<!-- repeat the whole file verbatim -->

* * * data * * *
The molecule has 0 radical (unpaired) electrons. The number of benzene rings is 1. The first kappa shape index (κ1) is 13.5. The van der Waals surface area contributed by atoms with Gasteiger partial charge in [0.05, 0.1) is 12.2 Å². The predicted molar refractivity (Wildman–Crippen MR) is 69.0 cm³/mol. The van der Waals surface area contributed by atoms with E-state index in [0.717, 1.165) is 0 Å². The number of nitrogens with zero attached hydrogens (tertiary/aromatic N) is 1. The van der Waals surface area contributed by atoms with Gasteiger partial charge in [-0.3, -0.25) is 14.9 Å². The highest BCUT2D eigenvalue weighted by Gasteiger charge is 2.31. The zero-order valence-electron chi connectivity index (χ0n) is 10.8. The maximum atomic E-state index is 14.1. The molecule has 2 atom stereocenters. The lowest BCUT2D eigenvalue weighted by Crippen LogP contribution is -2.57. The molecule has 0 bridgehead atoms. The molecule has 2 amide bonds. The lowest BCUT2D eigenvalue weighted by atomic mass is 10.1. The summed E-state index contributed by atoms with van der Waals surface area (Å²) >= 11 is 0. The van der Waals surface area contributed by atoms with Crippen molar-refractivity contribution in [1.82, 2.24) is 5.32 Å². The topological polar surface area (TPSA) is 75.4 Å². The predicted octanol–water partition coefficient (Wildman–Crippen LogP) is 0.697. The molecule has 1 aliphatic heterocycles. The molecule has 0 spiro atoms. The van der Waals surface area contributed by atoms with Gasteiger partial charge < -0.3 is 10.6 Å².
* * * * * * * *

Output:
The molecule has 0 radical (unpaired) electrons. The number of benzene rings is 1. The first kappa shape index (κ1) is 13.5. The van der Waals surface area contributed by atoms with Gasteiger partial charge in [0.05, 0.1) is 12.2 Å². The predicted molar refractivity (Wildman–Crippen MR) is 69.0 cm³/mol. The van der Waals surface area contributed by atoms with E-state index in [0.717, 1.165) is 0 Å². The number of nitrogens with zero attached hydrogens (tertiary/aromatic N) is 1. The van der Waals surface area contributed by atoms with Gasteiger partial charge in [-0.3, -0.25) is 14.9 Å². The highest BCUT2D eigenvalue weighted by Gasteiger charge is 2.31. The zero-order valence-electron chi connectivity index (χ0n) is 10.8. The maximum atomic E-state index is 14.1. The molecule has 2 atom stereocenters. The lowest BCUT2D eigenvalue weighted by Crippen LogP contribution is -2.57. The molecule has 0 bridgehead atoms. The molecule has 2 amide bonds. The lowest BCUT2D eigenvalue weighted by atomic mass is 10.1. The summed E-state index contributed by atoms with van der Waals surface area (Å²) >= 11 is 0. The van der Waals surface area contributed by atoms with Crippen molar-refractivity contribution in [1.82, 2.24) is 5.32 Å². The topological polar surface area (TPSA) is 75.4 Å². The predicted octanol–water partition coefficient (Wildman–Crippen LogP) is 0.697. The molecule has 1 aliphatic heterocycles. The molecule has 0 spiro atoms. The van der Waals surface area contributed by atoms with Gasteiger partial charge < -0.3 is 10.6 Å².